What Do You Do Exactly?
Last summer, Swansea shelled out £11m on the fourth best passer in the one league in world football renowned for its passing. Roque Mesa was the tempo setter on Las Palmas, one of the club’s two stand-out performers along with Jonathan Viera, and integral to the overachieving Canary islanders tactical plan. Mesa was seen as the heir apparent to Swansea’s own metronome Leon Britton, who looks likely to retire at the end of this season. What’s more, the charismatic Spaniard brought leadership and cajones to a Swansea dressing room light on strong personalities.
As foreign imports go, this one should have been a tap-in. Mesa had all the attributes to slip straight into Britton’s role — even sharing his diminutive stature — and Swansea’s playing style has basically been a love letter to La Liga for years. Or at least, it had. This was the first problem.
It is impossible to overstate the irony that it took a Swansea old-boy — Garry Monk — to fatally unstitch the sides swagger, but after the former club captain was put in charge as manager, Swansea’s style fell away, becoming gradually more pragmatic, more direct. Matters weren’t helped by the sudden drop-off in recruitment quality (unsurprisingly coinciding with Michael Laudrup’s dismissal) and once the club were in serious trouble, the firefighting began and the Swans have never been the same since.
Mesa’s acquisition seemed to be a step in the right direction — a signing to hark back to the (recent) old-days of Laudrup and Brendan Rodgers era Swansea, when this was still a ball-playing club through and through. A statement of intent, that from this season, Swansea wouldn’t be a scrappy relegation dog fighter again. This season, the team would regain it’s style, would string passes together again, would challenge for a top ten finish… with eight central midfielders, one left back and no number 10.
See, that’s the problem. There’s no joined-up thinking. Mesa almost feels like the kind of gift a slightly out-of-touch relative buys you for your birthday because they know you like that sort of thing, only you haven’t actually liked that sort of thing for a few years now, and these days you’re more into rudimentary survival football and self-flagellation. Mesa is like a care package from 2013, Jose Canas Mk II (now with added ability) that got lost in the post and finally turned up, not so much too little too late as too good to be true, but Swansea’s twisted, corrosive mangle of a hierarchy — perversely the very one that brought Mesa here — can’t see it.
Paul Clement said Mesa was struggling to adapt to the pace of the Premier League, but that’s nonsense. Clement was the one struggling, as time has proven. His football was far too ponderous, too slow, too timid. Clement’s Swans slid off the raw muscle of this league like a dribble of budget whey protein shake, poorly blended, the flavour unconvincing. If anything, Mesa added more pace, more power to the team. Yes, Swansea threw away a draw to lose to Watford 2-1, and yes, Mesa made a mistake on the winning goal, but so did Alfie Mawson. Mawson’s mistake was more egregious, yet he was allowed to live past it; Mesa was dropped and hung out to dry in a press conference, despite the fact Swansea’s second half resurgence had been almost entirely driven by the busy, vocal Spaniard.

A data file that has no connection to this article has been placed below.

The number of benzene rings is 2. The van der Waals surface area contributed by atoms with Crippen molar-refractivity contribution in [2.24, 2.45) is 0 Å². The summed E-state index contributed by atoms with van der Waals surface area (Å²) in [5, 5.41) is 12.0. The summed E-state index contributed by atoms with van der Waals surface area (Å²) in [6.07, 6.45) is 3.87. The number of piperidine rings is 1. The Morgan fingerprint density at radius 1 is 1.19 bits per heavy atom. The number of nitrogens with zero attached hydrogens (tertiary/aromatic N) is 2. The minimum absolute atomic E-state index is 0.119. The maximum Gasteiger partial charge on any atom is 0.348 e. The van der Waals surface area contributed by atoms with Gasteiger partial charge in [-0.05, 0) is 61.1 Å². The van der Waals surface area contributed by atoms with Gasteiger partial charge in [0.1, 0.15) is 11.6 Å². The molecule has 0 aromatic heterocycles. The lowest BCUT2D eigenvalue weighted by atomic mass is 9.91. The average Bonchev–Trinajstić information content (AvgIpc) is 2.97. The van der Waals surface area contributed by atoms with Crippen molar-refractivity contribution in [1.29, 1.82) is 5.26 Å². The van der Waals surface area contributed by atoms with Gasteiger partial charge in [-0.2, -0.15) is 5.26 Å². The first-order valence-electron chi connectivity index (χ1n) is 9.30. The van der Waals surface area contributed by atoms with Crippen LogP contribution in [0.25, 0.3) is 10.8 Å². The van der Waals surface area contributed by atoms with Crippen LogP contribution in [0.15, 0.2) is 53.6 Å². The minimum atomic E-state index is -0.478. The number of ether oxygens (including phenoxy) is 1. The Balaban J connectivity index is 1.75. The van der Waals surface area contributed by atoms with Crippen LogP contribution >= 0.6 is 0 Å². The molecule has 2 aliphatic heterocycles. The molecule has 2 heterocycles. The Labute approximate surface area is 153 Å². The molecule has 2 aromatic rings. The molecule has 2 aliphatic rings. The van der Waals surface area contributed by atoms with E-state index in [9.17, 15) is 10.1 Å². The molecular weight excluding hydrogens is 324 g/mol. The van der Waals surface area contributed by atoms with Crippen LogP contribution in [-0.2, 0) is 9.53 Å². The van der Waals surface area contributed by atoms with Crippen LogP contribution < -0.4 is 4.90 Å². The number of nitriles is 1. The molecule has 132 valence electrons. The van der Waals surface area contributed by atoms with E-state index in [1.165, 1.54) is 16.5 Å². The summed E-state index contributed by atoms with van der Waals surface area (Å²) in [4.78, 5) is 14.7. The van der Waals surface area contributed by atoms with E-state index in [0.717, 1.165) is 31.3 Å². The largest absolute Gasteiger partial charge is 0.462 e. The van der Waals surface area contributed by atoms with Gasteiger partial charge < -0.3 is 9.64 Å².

Now, Mesa looks set to play the rest of this season for a Champions League team, with Swansea paying some of his wages to do so. In what world is this a better option than keeping him here? In what world does a team not twig that loaning UP might indicate that the player in question is worth hanging on to? Granted, by the time Carlos Carvalhal came to Swansea, Mesa had been sufficiently marginalised and diminished by Clement that he was already on the outside looking in, and yet he remains Swansea’s third best passer (next to perennial high percentagers Britton and Ki).
Those that were not sold on Mesa have suggested that “two managers can’t be wrong”, but when one of those managers is Paul Clement, I’d beg to differ. What did Clement do that was right exactly? Suddenly we’re trusting the judgement of a man that took a team demonstrably capable of beating Liverpool all the way to last place? Mesa has not had enough time to assert himself. Rather than judge him on his handful of appearances in a Swans shirt, judge him on his career to date: anyone connected with Spanish football will tell you Mesa’s gold. Sevilla want him, and they’re better than Swansea. Two managers can’t be wrong? How about an entire football nation can’t be right?
It’s hard to understand how a team can sanction that signing back in the summer and then even entertain this loan proposal less than six months later, with the team showing signs of recovery under Carvalhal, and in need of every scrap of quality it can muster. If Mesa leaves, he will join Borja Baston and Jordi Amat and Jefferson Montero as part of an apparent £32m La Liga loan package subsidised by a supposedly broke small market team staring relegation squarely in the face.